(2) Swearing with calculation: Some swear but avoid to use God’s name because they knew that the law requires them to do when they swore in God’s name; they point to either heaven or earth or the temple or their head as Jesus listed today so that they don’t have to keep their oath. Modern people think if they cross their pointed and middle fingers when they swear, their oath have no value. They forget that God is everywhere and fathoms all their thinking; they can’t point to anything to swear and not to keep their oath because all things in this universe belong to God.

            Can a believer swear in the public courts? First, we need to understand that if we live in a good world or community, we don’t need to swear at all. As the Essenes and Quakers, they live in a closed community or village; they trust each other without swearing. But the believers live in a world full of falsities, so they must follow the court’s procedure to protect both their and other’s right. Moreover, the oath in the court is in the name of the national constitution, not in God’s name.

2.2/ Let your ‘Yes’ mean ‘Yes,’ and your ‘No’ mean ‘No.’

            A Jesus’ disciple must always speak, live and witness for the truth. If a person is always faithful in all matter, his words is enough for others to believe without a need of an oath. Buth if a person is unfaithful, no matter how much and how solemnly he swears, his words mean nothing. Jesus wanted to teach his disciples that they need to train in order to be faithful than the empty promises in their mouth.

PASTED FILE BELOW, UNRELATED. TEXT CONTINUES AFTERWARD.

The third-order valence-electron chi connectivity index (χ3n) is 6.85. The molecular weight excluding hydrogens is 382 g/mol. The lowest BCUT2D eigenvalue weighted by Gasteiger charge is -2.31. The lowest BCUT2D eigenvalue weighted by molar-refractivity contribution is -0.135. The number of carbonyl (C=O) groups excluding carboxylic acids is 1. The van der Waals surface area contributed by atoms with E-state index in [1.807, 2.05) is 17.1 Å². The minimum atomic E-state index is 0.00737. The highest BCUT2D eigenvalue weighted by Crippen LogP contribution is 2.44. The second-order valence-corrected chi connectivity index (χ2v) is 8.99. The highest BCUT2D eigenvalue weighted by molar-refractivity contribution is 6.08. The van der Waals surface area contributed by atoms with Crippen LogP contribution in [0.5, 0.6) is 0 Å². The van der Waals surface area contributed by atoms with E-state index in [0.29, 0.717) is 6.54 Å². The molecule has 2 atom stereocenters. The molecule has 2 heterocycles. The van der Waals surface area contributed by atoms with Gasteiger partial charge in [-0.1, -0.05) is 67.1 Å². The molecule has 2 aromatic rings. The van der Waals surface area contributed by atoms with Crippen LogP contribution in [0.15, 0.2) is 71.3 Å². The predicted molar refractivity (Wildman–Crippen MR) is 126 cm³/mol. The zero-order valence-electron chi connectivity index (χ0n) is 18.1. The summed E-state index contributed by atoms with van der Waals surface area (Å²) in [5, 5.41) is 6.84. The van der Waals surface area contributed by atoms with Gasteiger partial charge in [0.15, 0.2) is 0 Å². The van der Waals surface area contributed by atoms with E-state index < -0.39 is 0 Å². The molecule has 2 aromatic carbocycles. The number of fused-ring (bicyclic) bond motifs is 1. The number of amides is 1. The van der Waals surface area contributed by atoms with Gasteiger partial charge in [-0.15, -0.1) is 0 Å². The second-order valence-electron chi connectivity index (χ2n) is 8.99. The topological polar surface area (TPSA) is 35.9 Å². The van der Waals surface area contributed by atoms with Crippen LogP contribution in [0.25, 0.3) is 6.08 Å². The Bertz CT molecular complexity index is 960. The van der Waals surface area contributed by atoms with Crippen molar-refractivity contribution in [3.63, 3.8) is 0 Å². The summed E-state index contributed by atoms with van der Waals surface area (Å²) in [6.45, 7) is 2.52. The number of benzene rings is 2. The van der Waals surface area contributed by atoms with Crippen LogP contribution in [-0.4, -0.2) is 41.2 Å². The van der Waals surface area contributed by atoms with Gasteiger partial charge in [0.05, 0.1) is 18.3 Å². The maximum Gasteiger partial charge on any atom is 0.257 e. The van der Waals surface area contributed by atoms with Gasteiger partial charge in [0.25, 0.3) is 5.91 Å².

Another serious matter is the habit of backbiting and tale-bearing to defame others. This can be a serious sin and needs to be terminated right away. We hardly estimate the damages which our backbiting or tale-bearing can cause for others, sometimes it can destroy other’s life. Usually, the tale-bearers add more things in to increase their story’s attraction without paying attention to damages which can happen to others. Even so, Jesus warned his disciples, “Anything more is from the evil one.”           

III. APPLICATION IN LIFE:                  

            – We must carefully think before we promise anything to God and others. Once we promised, we must be faithful to the end.

            – We are Christ’s disciples. We must train ourselves so that we always speak, live and witness for the truth. If we always do that, swearing isn’t necessary.